Friday, May 15 is forever seared into my memory. On that day I was involved in a horrific automobile accident that destroyed my car. I walked away without physical injury but with a fresh mental determination to find an alternative to the 45,000 miles I was driving to and from work annually.After a weekend trip to Portland, Oregon, during which I contemplated my future career and transportation options, I returned home committed to a new path: I decided to walk away from my ultra stressful position as a human resources director and embark on a new start-up business. Coupled with that decision was the idea of purchasing a bicycle rather than another car.

My New Bicycling Interest

Reaching for the handlebars instead of the steering wheel is viewed as an increasingly good move amid unpredictable gas prices and environmental concerns. In fact this trend is gaining momentum in cities across America — from Columbus, Ohio to Portland, Oregon; Chicago, Illinois to Folsom, California.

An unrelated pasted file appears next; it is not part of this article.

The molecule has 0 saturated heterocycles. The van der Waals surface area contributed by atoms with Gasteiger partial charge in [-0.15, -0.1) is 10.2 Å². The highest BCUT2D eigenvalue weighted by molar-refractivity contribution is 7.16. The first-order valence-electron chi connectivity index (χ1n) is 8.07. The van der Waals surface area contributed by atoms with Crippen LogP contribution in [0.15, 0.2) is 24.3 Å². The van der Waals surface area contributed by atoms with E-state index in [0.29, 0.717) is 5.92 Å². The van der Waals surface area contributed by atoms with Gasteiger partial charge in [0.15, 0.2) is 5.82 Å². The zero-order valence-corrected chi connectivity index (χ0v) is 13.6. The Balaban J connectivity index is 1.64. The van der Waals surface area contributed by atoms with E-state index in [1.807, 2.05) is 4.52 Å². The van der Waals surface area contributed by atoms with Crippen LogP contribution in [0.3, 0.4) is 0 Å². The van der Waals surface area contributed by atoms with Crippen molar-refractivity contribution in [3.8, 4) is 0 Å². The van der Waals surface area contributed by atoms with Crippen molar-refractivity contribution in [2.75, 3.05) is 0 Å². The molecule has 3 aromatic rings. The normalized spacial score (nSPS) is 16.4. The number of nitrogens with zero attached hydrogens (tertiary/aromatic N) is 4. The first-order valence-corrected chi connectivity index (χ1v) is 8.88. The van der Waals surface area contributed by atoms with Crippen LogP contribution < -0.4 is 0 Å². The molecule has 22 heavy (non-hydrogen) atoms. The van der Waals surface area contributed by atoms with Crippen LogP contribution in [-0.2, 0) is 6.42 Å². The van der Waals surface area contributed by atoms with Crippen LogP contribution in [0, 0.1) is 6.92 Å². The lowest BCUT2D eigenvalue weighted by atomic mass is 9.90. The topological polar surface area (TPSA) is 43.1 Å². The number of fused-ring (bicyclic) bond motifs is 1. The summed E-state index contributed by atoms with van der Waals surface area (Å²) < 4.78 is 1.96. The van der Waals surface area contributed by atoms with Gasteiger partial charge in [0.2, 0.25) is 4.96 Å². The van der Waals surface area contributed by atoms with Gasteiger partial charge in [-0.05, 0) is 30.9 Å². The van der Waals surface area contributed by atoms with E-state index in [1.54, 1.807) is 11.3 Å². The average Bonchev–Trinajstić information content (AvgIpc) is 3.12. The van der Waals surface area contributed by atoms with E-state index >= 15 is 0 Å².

A quick trip to a local bike shop yielded me a new set of  (two) wheels in record time. My first ride home was fodder for late-night comedians, as I huffed and puffed my way through a series of steep inclines that greatly strained my 46-year-old, previously sedentary body. Since then I’ve had the pleasure of packing up my laptop and making short treks to local coffeehouses–my new satellite offices. The bike has also served as my short distance vehicle to regional transportation options like buses and light rail. The best part of this experience is regaining some healthy lifestyle habits while doing my small part for the environment.